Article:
## 2. Tidal torquesThe explanation of galaxies spins gain through tidal torques was
pioneered by Hoyle (1949) in the context of a collapsing protogalaxy.
Peebles (1969) considered the process in the context of an expanding
world model showing that the angular momentum gained by the matter in
a random comoving More recent analytic computations (White 1984; Hoffman 1986 and
R88a) and numerical simulations (Barnes & Efstathiou 1987) have
re-investigated the role of tidal torques in originating galaxies
angular momentum. In particular White (1984) considered an analysis by
Doroshkevich (1970) that showing as the angular momentum of galaxies
grows to first order in proportion to Hoffman (1986) has been much more involved in the analysis of the correlation of the growth of angular momentum with the density perturbation . He found an angular momentum-density anticorrelation: high density peaks acquire less angular momentum than low density peaks. One way to study the variation of angular momentum with radius in a galaxy is that followed by R88a. In this approach the protogalaxy is divided into a series of mass shells and the torque on each mass shell is computed separately. The density profile of each proto-structure is approximated by the superposition of a spherical profile, , and a random CDM distribution, , which provides the quadrupole moment of the protogalaxy. To the first order, the initial density can be represented by: where is the background density and is given by: being the power spectrum, while the density profile is (Ryden & Gunn 1987): where is the height of a density peak,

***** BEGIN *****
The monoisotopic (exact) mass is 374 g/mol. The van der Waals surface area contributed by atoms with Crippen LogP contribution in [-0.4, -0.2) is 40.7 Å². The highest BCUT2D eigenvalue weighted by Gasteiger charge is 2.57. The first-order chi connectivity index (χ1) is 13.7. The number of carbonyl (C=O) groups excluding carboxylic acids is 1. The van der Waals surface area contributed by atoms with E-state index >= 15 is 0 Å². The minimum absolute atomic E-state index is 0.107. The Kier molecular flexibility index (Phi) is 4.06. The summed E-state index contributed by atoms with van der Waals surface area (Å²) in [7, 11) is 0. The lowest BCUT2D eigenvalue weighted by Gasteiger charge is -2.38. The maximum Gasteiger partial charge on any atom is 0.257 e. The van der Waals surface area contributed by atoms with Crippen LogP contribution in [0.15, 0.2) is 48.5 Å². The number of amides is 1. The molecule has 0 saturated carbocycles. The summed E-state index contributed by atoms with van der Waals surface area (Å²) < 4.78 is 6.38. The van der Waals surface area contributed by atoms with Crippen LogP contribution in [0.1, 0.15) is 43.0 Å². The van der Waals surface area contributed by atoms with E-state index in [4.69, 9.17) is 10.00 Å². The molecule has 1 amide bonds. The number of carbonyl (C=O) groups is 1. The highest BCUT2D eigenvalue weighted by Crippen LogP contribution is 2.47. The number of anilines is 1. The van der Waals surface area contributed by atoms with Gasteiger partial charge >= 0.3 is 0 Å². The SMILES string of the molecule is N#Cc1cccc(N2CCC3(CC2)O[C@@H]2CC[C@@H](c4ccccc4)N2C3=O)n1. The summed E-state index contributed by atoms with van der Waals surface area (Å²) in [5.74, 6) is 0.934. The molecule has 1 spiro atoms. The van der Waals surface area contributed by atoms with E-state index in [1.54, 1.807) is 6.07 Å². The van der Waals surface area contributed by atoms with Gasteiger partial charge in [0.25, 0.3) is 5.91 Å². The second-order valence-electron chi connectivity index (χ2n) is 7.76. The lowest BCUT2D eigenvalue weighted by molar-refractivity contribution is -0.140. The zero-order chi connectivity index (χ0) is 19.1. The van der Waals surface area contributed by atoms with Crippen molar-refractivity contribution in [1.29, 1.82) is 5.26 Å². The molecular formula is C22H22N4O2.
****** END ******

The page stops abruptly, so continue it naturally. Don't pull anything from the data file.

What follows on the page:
is the two-point correlation function,
and are two spectral
parameters (BBKS, Eq. 4.6a, 4.6d) while is a
function given in BBKS (Eq. 6.14). As shown by R88a the net rms torque
on a mass shell centered on the origin of internal radius where , the multipole moments of the shell and , the tidal moments, are given by: where is the mass of the shell, and are the spherical Bessel function of first and second order while the power spectrum is given by: (Ryden & Gunn 1987). The normalization constant where the functions , are given by R88a (Eq. 31) while the mean over-density inside the shell, , is given by (R88a): In Fig. 1 we show the variation of with the
distance
This is the angular momentum-density anticorrelation showed by Hoffman (1986). This effect arises because the angular momentum is proportional to the gain at turn around time, , which in turn is proportional to . © European Southern Observatory (ESO) 1998 Online publication: August 6, 1998 |